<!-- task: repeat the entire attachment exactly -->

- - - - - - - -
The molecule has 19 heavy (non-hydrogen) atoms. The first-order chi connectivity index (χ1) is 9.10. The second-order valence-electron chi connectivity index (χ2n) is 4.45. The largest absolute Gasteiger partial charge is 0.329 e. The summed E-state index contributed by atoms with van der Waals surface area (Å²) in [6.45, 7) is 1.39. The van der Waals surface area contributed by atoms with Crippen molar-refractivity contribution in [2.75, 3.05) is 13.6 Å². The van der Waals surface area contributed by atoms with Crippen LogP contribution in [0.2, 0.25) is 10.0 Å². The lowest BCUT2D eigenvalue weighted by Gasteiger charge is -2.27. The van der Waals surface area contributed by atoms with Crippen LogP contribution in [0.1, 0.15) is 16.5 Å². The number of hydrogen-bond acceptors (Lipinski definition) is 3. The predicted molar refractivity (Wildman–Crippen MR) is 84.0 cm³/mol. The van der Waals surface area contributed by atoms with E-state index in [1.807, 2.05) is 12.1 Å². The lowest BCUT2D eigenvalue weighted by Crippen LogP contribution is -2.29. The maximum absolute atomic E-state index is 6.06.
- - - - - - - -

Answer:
The molecule has 19 heavy (non-hydrogen) atoms. The first-order chi connectivity index (χ1) is 9.10. The second-order valence-electron chi connectivity index (χ2n) is 4.45. The largest absolute Gasteiger partial charge is 0.329 e. The summed E-state index contributed by atoms with van der Waals surface area (Å²) in [6.45, 7) is 1.39. The van der Waals surface area contributed by atoms with Crippen molar-refractivity contribution in [2.75, 3.05) is 13.6 Å². The van der Waals surface area contributed by atoms with Crippen LogP contribution in [0.2, 0.25) is 10.0 Å². The lowest BCUT2D eigenvalue weighted by Gasteiger charge is -2.27. The van der Waals surface area contributed by atoms with Crippen LogP contribution in [0.1, 0.15) is 16.5 Å². The number of hydrogen-bond acceptors (Lipinski definition) is 3. The predicted molar refractivity (Wildman–Crippen MR) is 84.0 cm³/mol. The van der Waals surface area contributed by atoms with E-state index in [1.807, 2.05) is 12.1 Å². The lowest BCUT2D eigenvalue weighted by Crippen LogP contribution is -2.29. The maximum absolute atomic E-state index is 6.06.